Human Services awards State Opioid Response grant funding to communities to continue addressing the opioid crisis

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The North Dakota Department of Human Services’ Behavioral Health Division is providing funding to communities to implement evidence-based strategies aimed at preventing opioid overdoses and increasing access to effective treatment and recovery services. The agency is distributing more than $750,000 to support prevention, treatment and recovery support efforts in 16 local public health areas across the state.

The federal grant funding will be used to decrease access to unwanted prescription opioids and to increase access to the overdose antidote naloxone, and effective medication-assisted treatment and recovery support services.

The division invited all local public health units to apply for funding and received 16 applications. Public health units awarded funding include: Bismarck-Burleigh Public Health, Cavalier County Health District, Central Valley Health Unit, Fargo-Cass Public Health, First District Health Unit serving north central North Dakota, Foster County Health Department, Grand Forks Public Health Department, Nelson-Griggs District Health Unit, Ransom County Public Health Department, Richland County Health Department, Rolette County Public Health District, Sargent County District Health Unit, Southwestern District Health Unit, Towner County Public Health District, Walsh County Health Department and City-County Health Department based in Valley City.  A grantee map is online at www.nd.gov/dhs/info/news/2019/sor-grant-map.pdf.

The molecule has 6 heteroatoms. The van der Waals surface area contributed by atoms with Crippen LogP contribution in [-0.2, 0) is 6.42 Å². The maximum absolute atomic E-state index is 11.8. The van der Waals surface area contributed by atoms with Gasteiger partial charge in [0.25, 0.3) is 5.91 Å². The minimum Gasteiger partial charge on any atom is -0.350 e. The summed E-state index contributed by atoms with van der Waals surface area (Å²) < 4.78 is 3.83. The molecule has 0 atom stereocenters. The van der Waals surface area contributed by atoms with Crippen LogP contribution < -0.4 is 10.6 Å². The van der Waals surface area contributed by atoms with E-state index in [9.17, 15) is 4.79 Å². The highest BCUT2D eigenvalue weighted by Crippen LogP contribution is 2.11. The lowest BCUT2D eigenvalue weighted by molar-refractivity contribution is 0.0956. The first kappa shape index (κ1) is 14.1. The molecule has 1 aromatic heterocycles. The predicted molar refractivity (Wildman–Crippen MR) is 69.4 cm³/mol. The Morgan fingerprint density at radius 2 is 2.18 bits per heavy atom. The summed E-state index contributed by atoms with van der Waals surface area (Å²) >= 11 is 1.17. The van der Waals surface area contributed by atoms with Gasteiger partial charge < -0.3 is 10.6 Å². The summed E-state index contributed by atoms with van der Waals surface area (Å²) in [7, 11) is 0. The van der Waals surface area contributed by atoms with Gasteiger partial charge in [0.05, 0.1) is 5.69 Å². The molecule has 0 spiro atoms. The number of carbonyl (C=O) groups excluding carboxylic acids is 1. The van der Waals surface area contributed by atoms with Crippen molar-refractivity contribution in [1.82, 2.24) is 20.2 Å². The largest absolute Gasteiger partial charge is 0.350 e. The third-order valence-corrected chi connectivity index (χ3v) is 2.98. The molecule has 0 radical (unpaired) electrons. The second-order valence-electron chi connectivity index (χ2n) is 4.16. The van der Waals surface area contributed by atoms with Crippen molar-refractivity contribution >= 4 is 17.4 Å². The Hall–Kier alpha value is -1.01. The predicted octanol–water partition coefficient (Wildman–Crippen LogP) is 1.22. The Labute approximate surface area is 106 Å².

“This support of community-specific strategies is important for creating and sustaining positive change,” said Laura Anderson, assistant director of the Behavioral Health Division.

She said, the community grants support a coordinated response to the opioid crisis and are part of the State Opioid Response Grant from the federal Substance Abuse Mental Health Services Administration (SAMHSA), which is providing key funding to help North Dakota sustain and expand efforts preventing overdose deaths through prevention, treatment and recovery activities.

The two-year grant is providing about $4 million per year for two years ending September 2020, which the division will use to reduce unmet treatment needs and increase access to medication-assisted treatment for opioid use disorder. This grant follows a State Targeted Response to the Opioid Crisis grant, which the state implemented from April 2017 to April 2019.

Previous community and statewide efforts produced these outcomes, which the department hopes to continue to build upon.

  • The number of providers able to prescribe buprenorphine (a type of medication-assisted treatment) has increased from 18 in April 2017 to 60 in January 2019.
  • According to the Centers for Disease Control and Prevention, drug overdose deaths in North Dakota fell by 13.2 percent to 68 deaths in 2017.
  • North Dakota communities have provided over 500 trainings on effective overdose prevention to over 7,000 nurses, first responders, correction system professionals, behavioral health providers, educators and others including the general public.
  • Over 5,700 naloxone kits have been distributed through statewide and community partnerships.

The Department of Human Services’ Behavioral Health Division is responsible for reviewing and identifying service needs and activities in the state's behavioral health system to ensure health and safety, access to services and quality services. It also establishes quality assurance standards for the licensure of substance use disorder program services and facilities and provides policy leadership in partnership with public and private entities. For more information, visit www.behavioralhealth.nd.gov

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